Peer-Reviewed Journal Details
Mandatory Fields
F O Duffy, D Mc Askill, I J Keogh
2013
February
Irish Medical Journal
Children with Downs Syndrome: Are we Hearing their needs?
Published
()
Optional Fields
Downs Syndrome, Hearing
106
2
10
12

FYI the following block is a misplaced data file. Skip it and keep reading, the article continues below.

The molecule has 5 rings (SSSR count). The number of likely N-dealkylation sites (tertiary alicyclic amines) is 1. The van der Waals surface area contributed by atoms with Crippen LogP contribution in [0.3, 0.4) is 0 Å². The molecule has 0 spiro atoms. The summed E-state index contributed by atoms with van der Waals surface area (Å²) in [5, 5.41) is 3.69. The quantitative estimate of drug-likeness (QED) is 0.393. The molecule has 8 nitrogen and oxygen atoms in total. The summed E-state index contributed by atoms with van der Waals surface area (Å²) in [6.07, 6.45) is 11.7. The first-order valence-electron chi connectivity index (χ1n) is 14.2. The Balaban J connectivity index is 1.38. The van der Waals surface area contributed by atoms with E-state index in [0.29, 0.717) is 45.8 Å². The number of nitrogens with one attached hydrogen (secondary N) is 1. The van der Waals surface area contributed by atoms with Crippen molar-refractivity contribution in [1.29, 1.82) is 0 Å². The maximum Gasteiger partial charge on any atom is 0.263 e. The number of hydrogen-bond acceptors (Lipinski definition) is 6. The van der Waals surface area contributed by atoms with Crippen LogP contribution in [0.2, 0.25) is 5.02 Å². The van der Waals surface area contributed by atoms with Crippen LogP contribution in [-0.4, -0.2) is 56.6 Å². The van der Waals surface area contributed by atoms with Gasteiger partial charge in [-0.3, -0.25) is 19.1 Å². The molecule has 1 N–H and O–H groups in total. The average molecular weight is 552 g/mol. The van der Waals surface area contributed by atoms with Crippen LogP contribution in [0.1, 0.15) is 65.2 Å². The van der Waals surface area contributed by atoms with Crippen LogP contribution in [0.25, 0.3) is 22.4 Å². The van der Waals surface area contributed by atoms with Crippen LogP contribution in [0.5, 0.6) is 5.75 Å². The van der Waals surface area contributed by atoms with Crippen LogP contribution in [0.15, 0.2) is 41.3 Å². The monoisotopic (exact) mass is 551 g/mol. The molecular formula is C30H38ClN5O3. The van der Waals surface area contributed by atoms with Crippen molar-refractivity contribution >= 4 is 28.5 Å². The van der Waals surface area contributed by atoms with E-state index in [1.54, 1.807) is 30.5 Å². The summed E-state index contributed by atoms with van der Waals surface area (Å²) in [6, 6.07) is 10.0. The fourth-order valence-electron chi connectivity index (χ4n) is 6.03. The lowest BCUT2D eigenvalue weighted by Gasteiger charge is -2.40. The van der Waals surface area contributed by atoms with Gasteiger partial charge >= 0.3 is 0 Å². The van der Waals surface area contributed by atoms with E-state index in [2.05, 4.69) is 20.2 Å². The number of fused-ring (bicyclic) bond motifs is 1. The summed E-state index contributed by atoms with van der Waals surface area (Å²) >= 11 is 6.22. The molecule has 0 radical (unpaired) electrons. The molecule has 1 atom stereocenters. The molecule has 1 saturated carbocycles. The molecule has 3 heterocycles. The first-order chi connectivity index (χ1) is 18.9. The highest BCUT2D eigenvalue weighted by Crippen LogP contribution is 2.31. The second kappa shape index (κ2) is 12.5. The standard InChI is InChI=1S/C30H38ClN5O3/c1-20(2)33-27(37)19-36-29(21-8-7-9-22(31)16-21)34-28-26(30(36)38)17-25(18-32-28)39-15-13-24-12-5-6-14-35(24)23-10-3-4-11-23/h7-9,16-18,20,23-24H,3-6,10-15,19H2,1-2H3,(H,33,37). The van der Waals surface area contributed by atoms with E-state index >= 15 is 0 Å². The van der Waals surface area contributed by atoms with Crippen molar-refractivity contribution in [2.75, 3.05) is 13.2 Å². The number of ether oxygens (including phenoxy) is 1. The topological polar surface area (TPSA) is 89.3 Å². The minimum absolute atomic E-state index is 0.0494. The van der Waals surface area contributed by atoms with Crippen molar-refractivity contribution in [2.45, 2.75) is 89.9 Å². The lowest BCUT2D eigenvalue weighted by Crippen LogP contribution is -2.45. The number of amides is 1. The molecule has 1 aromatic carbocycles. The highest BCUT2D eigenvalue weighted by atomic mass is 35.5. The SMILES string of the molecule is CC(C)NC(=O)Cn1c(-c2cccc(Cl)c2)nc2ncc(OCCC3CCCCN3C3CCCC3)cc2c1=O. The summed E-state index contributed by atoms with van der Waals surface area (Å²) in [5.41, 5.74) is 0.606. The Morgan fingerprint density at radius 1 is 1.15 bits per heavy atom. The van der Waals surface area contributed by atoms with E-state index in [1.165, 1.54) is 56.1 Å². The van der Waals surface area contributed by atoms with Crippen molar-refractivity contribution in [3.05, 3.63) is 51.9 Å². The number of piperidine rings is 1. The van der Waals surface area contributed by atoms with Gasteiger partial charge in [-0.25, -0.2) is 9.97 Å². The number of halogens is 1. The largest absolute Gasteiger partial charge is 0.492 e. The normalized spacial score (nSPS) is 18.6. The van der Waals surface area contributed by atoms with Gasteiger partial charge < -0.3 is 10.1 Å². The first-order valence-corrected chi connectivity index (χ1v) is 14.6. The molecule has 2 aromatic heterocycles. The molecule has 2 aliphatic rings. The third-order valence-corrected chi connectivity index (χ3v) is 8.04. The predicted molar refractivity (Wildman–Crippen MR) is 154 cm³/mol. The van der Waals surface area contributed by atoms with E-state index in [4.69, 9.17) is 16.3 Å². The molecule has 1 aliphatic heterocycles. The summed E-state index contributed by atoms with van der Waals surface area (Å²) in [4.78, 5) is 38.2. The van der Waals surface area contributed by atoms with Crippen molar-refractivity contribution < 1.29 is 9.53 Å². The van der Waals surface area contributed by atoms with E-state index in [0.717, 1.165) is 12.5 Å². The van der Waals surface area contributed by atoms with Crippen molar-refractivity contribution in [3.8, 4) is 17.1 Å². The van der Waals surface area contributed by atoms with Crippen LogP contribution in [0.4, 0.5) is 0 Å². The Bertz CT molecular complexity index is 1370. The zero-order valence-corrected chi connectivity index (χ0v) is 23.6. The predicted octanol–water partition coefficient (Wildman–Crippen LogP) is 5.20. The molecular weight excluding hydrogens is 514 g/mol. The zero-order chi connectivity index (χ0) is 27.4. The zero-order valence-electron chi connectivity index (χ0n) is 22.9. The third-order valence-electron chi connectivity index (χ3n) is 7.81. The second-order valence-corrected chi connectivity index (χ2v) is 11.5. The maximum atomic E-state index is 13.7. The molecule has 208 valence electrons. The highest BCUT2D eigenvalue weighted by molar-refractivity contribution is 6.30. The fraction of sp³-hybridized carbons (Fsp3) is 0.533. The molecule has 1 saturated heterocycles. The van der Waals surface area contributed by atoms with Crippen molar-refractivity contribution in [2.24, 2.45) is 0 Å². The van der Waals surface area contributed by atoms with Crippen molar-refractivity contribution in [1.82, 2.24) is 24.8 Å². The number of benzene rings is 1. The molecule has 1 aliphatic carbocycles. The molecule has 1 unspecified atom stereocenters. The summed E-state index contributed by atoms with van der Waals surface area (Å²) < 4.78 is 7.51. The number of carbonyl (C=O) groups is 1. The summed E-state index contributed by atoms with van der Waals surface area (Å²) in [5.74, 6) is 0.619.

Introduction Down’s syndrome (DS) affects 1 in every 732 live births and is the most common cause of intellectual impairment affecting children (1). This increases to 1 in every 84 births when maternal age exceeds 40 (2).  It is a genetic disorder, caused by the presence of trisomy of chromosome 21st. Children with Down’s syndrome are at risk of a multitude of health related problems such as visual difficulties, congenital heart disease, thyroid disease, obstructive sleep apnoea and immunodeficiency (3, 4). Crainofacial features such as cleft or high-arched palate, hypoplastic maxilla and narrow external auditory canal are often found in Down's syndrome, as well as hypodontia or anodontia (5).  The most common health problem experienced in Down’s syndrome is hearing loss. At least 75% of children are affected along a mild to profound spectrum of hearing loss (6).  Although there is considerable variation most individuals with DS have speech and language deficits particularly in language production, syntax and speech intelligibility (7). Optimising hearing is essential to minimise speech and cognitive delay.   The main cause of conductive hearing loss is persistent otitis media with effusion (OME); Park et al reported the incidence of conductive hearing loss at 37.9% of DS patents (8). In the general population up to 80% of children are reported as having at least one episode of OME by age four (9). The most effective management of OME is still contentious (10). In non syndromic children 70-80% will resolve without intervention within 3-4 months (11). Down’s syndrome children with almost universally get OME, the etiology of which is secondary to both anatomical and physiological dysfunction. Anatomical factors including mid face hypoplasia, contracted nasopharynx, abnormal shape in the Eustachian tube and poor function of the tensor veli muscle responsible for opening and closing the Eustachian tube. Poor physiological function of the immune system also predisposes to recurrent OME.  Otitis media with effusion occurs at a younger age and persists to an older age than in other children (12). Sensory neural hearing loss is also relatively high in DS with up to 5% being affected (13).    Other otological disorders occurring at higher frequency in DS include wax impaction, tympanic membrane retraction, auditory canal stenosis and poor mastoid pneumatization (14). Inner ear abnormalities are also common in Downs Syndrome.  A study of fifty nine patients by Blaser et al found universally hypoplastic inner ear structures with vestibular malformations particularly common (15). Downs syndrome children require special consideration and early intervention to avert the secondary handicap caused by hearing loss.
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